HERITAGE TOURISM

• At a time of declining industrial activity and rising unemployment in Western society, heritage tourism has provided an alternative form of enterprise, creating jobs and generating wealth for local economies .

• Areas which have lost their traditional industries, such as coal, steel-making or textiles, have turned to tourism as a substitute and heritage is often the most accessible form of tourist development.

HERITAGE TOURISM

• Visitors provide the funds which facilitate the preservation and guardianship roles .

• Heritage as business becomes part of tourism, which is a significant component of many local economies and is often promoted in places where such economic incentives are badly needed.

HERITAGE TOURISM

• Surveys of international tourist arrivals show heritage as a primary motive for tourism .

• The genesis of Heritage tourism is in the archaeological sites of the ancient world and the cathedrals and palaces of Europe.

Grand Tour

• Travel to historic sites became an established part of the informal education of the English landed classes (Dent, 1975) .

• From the 16th century the association between historic buildings, travel and education was well established as the 'Grand Tour' - 'a tour of certain cities and places in western Europe undertaken primarily .... for education and pleasure' (Towner, 1985, p. 301).

Grand Tour

• The Grand Tour became an integral part of the education of the English aristocracy .

• It embraced many of the historic buildings and monuments of Europe, culminating in Italy, where these early tourists spent their time studying the legacy of classical civilization.

HERITAGE TOURISM

• Its' exponential growth is mainly a phenomenon of the latter part of the twentieth century .

• It is during this period that the heritage industry has flourished and the number of people visiting heritage sites has multiplied significantly.

HERITAGE TOURISM

• The essence of heritage tourism as it has developed in the 1980s in particular is attracting visitors to sites with heritage connections

HERITAGE TOURISM

It has capitalized on the growth phenomena of the latter part of the 20th century:

• The expansion of leisure time,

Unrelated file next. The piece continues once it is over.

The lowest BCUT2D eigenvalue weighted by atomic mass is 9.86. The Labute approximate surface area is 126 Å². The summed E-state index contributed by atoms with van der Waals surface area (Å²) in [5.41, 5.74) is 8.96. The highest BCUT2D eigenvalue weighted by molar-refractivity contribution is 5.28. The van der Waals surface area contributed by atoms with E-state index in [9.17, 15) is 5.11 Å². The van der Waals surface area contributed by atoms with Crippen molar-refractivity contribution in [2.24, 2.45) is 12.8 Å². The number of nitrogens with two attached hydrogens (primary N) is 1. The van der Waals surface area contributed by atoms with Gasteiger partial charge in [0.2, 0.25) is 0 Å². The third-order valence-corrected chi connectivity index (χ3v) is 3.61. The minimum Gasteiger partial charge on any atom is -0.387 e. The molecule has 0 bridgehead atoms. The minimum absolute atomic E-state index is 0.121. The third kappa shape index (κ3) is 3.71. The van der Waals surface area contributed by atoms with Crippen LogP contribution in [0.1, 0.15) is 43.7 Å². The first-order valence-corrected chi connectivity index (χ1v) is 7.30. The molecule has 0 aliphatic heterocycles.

• The emergence of the age of mass tourism,

• The many and diverse demands for places to visit.

HERITAGE TOURISM

Heritage sites provides for people, as day and weekend visitors or as tourists, a range of places:

• To relax,

• To be informed or even educated, and

• To be entertained.

HERITAGE TOURISM

• Heritage sites range from the untouched ruin at one end, meaningful only to those with a great deal of cultural capital and perhaps specific knowledge, to the fabricated theme park at the other, where a recognizable heritage theme may be presented in a place with which it has tenuous links, sometimes no link at all (Mainstreet Disney), and in a manner which is far more imaginative than factual .

• It varies from sites of scholarship to those of pure entertainment.

HERITAGE TOURISM

• The more problematic aspect of heritage tourism arises from the fact that heritage is a sensitive topic. As a word it has many meanings but most relate to its general interpretation as 'that which is inherited from the past'. The sensitivities arise in part because the inherited past is a fragile concept.

HERITAGE TOURISM

• For those committed to preservation as the overriding priority, heritage tourism is a threat .

• Greater access has meant greater pressure of visitor numbers, and the demands of an interested, visiting public have to be reconciled with the custodial responsibilities of those who administer a heritage site.

HERITAGE TOURISM